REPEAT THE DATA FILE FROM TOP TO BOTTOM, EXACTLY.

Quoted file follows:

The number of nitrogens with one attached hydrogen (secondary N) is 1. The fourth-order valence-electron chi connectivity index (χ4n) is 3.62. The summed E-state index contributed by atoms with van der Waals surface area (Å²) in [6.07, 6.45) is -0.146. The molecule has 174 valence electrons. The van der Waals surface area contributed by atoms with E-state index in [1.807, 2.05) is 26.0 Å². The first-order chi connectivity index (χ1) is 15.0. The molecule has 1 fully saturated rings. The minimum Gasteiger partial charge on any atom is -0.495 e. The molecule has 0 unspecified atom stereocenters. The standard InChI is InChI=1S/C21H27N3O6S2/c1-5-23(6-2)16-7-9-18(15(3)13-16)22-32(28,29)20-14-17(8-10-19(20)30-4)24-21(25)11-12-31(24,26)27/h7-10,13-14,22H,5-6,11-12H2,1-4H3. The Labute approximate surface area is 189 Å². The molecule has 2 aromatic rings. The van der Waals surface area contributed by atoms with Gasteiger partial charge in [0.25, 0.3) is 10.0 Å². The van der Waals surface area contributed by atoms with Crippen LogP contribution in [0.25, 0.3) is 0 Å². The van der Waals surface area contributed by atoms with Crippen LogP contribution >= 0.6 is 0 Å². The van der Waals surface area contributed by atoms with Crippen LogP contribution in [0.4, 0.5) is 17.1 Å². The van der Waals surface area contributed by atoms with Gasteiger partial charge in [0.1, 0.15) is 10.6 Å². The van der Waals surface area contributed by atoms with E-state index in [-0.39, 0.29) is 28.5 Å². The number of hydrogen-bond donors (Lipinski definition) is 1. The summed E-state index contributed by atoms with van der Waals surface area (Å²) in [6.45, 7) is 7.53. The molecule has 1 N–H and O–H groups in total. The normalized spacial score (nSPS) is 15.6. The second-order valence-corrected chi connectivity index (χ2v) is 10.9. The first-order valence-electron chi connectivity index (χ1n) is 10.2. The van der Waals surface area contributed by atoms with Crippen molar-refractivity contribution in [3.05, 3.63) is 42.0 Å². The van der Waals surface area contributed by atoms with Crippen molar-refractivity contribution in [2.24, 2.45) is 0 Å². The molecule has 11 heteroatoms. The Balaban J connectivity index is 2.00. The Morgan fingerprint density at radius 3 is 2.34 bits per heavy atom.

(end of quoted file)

The number of nitrogens with one attached hydrogen (secondary N) is 1. The fourth-order valence-electron chi connectivity index (χ4n) is 3.62. The summed E-state index contributed by atoms with van der Waals surface area (Å²) in [6.07, 6.45) is -0.146. The molecule has 174 valence electrons. The van der Waals surface area contributed by atoms with E-state index in [1.807, 2.05) is 26.0 Å². The first-order chi connectivity index (χ1) is 15.0. The molecule has 1 fully saturated rings. The minimum Gasteiger partial charge on any atom is -0.495 e. The molecule has 0 unspecified atom stereocenters. The standard InChI is InChI=1S/C21H27N3O6S2/c1-5-23(6-2)16-7-9-18(15(3)13-16)22-32(28,29)20-14-17(8-10-19(20)30-4)24-21(25)11-12-31(24,26)27/h7-10,13-14,22H,5-6,11-12H2,1-4H3. The Labute approximate surface area is 189 Å². The molecule has 2 aromatic rings. The van der Waals surface area contributed by atoms with Gasteiger partial charge in [0.25, 0.3) is 10.0 Å². The van der Waals surface area contributed by atoms with Crippen LogP contribution in [0.25, 0.3) is 0 Å². The van der Waals surface area contributed by atoms with Crippen LogP contribution >= 0.6 is 0 Å². The van der Waals surface area contributed by atoms with Crippen LogP contribution in [0.4, 0.5) is 17.1 Å². The van der Waals surface area contributed by atoms with Gasteiger partial charge in [0.1, 0.15) is 10.6 Å². The van der Waals surface area contributed by atoms with E-state index in [-0.39, 0.29) is 28.5 Å². The number of hydrogen-bond donors (Lipinski definition) is 1. The summed E-state index contributed by atoms with van der Waals surface area (Å²) in [6.45, 7) is 7.53. The molecule has 1 N–H and O–H groups in total. The normalized spacial score (nSPS) is 15.6. The second-order valence-corrected chi connectivity index (χ2v) is 10.9. The first-order valence-electron chi connectivity index (χ1n) is 10.2. The van der Waals surface area contributed by atoms with Crippen molar-refractivity contribution in [3.05, 3.63) is 42.0 Å². The van der Waals surface area contributed by atoms with Crippen molar-refractivity contribution in [2.24, 2.45) is 0 Å². The molecule has 11 heteroatoms. The Balaban J connectivity index is 2.00. The Morgan fingerprint density at radius 3 is 2.34 bits per heavy atom.